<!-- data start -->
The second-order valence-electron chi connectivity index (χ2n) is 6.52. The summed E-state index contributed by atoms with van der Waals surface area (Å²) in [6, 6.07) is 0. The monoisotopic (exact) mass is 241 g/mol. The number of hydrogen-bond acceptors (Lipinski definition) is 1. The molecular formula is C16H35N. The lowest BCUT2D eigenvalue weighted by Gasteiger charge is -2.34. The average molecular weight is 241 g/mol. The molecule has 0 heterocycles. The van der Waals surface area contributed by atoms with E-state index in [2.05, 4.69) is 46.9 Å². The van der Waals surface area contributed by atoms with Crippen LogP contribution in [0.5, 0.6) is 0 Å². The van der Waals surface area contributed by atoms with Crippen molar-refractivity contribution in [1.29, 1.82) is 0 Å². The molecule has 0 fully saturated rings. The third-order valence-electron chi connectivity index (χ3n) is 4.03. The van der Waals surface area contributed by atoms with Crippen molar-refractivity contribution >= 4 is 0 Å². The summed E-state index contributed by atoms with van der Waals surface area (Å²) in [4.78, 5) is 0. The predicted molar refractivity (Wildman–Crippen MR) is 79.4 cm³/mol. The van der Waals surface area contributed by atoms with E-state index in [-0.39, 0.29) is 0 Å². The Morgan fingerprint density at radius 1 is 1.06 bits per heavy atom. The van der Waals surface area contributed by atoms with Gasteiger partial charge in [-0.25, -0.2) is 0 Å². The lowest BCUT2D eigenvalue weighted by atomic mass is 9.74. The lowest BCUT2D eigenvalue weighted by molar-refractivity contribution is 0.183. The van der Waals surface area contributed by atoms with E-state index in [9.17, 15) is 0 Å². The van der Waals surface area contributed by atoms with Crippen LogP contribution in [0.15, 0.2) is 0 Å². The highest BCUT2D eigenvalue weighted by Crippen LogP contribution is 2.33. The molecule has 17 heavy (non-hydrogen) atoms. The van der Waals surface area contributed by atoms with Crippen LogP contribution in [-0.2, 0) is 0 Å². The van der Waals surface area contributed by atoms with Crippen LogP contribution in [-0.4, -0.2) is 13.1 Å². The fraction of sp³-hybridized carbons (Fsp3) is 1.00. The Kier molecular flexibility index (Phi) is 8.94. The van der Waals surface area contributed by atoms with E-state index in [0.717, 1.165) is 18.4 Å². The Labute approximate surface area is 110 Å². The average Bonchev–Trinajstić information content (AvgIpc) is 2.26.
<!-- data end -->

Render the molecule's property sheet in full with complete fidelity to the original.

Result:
The second-order valence-electron chi connectivity index (χ2n) is 6.52. The summed E-state index contributed by atoms with van der Waals surface area (Å²) in [6, 6.07) is 0. The monoisotopic (exact) mass is 241 g/mol. The number of hydrogen-bond acceptors (Lipinski definition) is 1. The molecular formula is C16H35N. The lowest BCUT2D eigenvalue weighted by Gasteiger charge is -2.34. The average molecular weight is 241 g/mol. The molecule has 0 heterocycles. The van der Waals surface area contributed by atoms with E-state index in [2.05, 4.69) is 46.9 Å². The van der Waals surface area contributed by atoms with Crippen LogP contribution in [0.5, 0.6) is 0 Å². The van der Waals surface area contributed by atoms with Crippen molar-refractivity contribution in [1.29, 1.82) is 0 Å². The molecule has 0 fully saturated rings. The third-order valence-electron chi connectivity index (χ3n) is 4.03. The van der Waals surface area contributed by atoms with Crippen molar-refractivity contribution >= 4 is 0 Å². The summed E-state index contributed by atoms with van der Waals surface area (Å²) in [4.78, 5) is 0. The predicted molar refractivity (Wildman–Crippen MR) is 79.4 cm³/mol. The van der Waals surface area contributed by atoms with E-state index in [-0.39, 0.29) is 0 Å². The Morgan fingerprint density at radius 1 is 1.06 bits per heavy atom. The van der Waals surface area contributed by atoms with Gasteiger partial charge in [-0.25, -0.2) is 0 Å². The lowest BCUT2D eigenvalue weighted by atomic mass is 9.74. The lowest BCUT2D eigenvalue weighted by molar-refractivity contribution is 0.183. The van der Waals surface area contributed by atoms with E-state index in [9.17, 15) is 0 Å². The van der Waals surface area contributed by atoms with Crippen LogP contribution in [0.15, 0.2) is 0 Å². The highest BCUT2D eigenvalue weighted by Crippen LogP contribution is 2.33. The molecule has 17 heavy (non-hydrogen) atoms. The van der Waals surface area contributed by atoms with Crippen LogP contribution in [-0.2, 0) is 0 Å². The van der Waals surface area contributed by atoms with Crippen LogP contribution in [-0.4, -0.2) is 13.1 Å². The fraction of sp³-hybridized carbons (Fsp3) is 1.00. The Kier molecular flexibility index (Phi) is 8.94. The van der Waals surface area contributed by atoms with E-state index in [0.717, 1.165) is 18.4 Å². The Labute approximate surface area is 110 Å². The average Bonchev–Trinajstić information content (AvgIpc) is 2.26.